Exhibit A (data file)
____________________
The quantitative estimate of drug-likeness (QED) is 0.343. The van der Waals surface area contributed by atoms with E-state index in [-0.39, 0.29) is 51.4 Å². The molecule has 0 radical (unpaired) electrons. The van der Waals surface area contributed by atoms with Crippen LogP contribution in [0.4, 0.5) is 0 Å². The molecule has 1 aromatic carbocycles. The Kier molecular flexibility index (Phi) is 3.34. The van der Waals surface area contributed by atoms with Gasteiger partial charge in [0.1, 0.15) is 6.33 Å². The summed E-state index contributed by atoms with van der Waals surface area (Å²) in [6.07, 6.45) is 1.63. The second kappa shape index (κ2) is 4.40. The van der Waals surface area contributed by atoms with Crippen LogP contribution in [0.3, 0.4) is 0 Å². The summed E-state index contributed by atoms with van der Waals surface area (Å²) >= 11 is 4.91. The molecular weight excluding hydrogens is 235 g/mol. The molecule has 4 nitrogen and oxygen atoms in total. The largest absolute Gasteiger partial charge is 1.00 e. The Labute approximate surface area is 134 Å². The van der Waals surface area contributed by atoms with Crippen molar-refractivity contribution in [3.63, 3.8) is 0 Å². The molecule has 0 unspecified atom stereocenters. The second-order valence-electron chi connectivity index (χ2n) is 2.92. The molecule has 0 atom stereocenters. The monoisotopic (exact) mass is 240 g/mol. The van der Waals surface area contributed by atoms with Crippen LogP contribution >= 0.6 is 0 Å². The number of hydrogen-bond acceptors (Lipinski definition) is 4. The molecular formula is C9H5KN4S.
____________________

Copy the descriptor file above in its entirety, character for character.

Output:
The quantitative estimate of drug-likeness (QED) is 0.343. The van der Waals surface area contributed by atoms with E-state index in [-0.39, 0.29) is 51.4 Å². The molecule has 0 radical (unpaired) electrons. The van der Waals surface area contributed by atoms with Crippen LogP contribution in [0.4, 0.5) is 0 Å². The molecule has 1 aromatic carbocycles. The Kier molecular flexibility index (Phi) is 3.34. The van der Waals surface area contributed by atoms with Gasteiger partial charge in [0.1, 0.15) is 6.33 Å². The summed E-state index contributed by atoms with van der Waals surface area (Å²) in [6.07, 6.45) is 1.63. The second kappa shape index (κ2) is 4.40. The van der Waals surface area contributed by atoms with Crippen LogP contribution in [0.3, 0.4) is 0 Å². The summed E-state index contributed by atoms with van der Waals surface area (Å²) >= 11 is 4.91. The molecular weight excluding hydrogens is 235 g/mol. The molecule has 4 nitrogen and oxygen atoms in total. The largest absolute Gasteiger partial charge is 1.00 e. The Labute approximate surface area is 134 Å². The van der Waals surface area contributed by atoms with Crippen molar-refractivity contribution in [3.63, 3.8) is 0 Å². The molecule has 0 unspecified atom stereocenters. The second-order valence-electron chi connectivity index (χ2n) is 2.92. The molecule has 0 atom stereocenters. The monoisotopic (exact) mass is 240 g/mol. The van der Waals surface area contributed by atoms with Crippen LogP contribution >= 0.6 is 0 Å². The number of hydrogen-bond acceptors (Lipinski definition) is 4. The molecular formula is C9H5KN4S.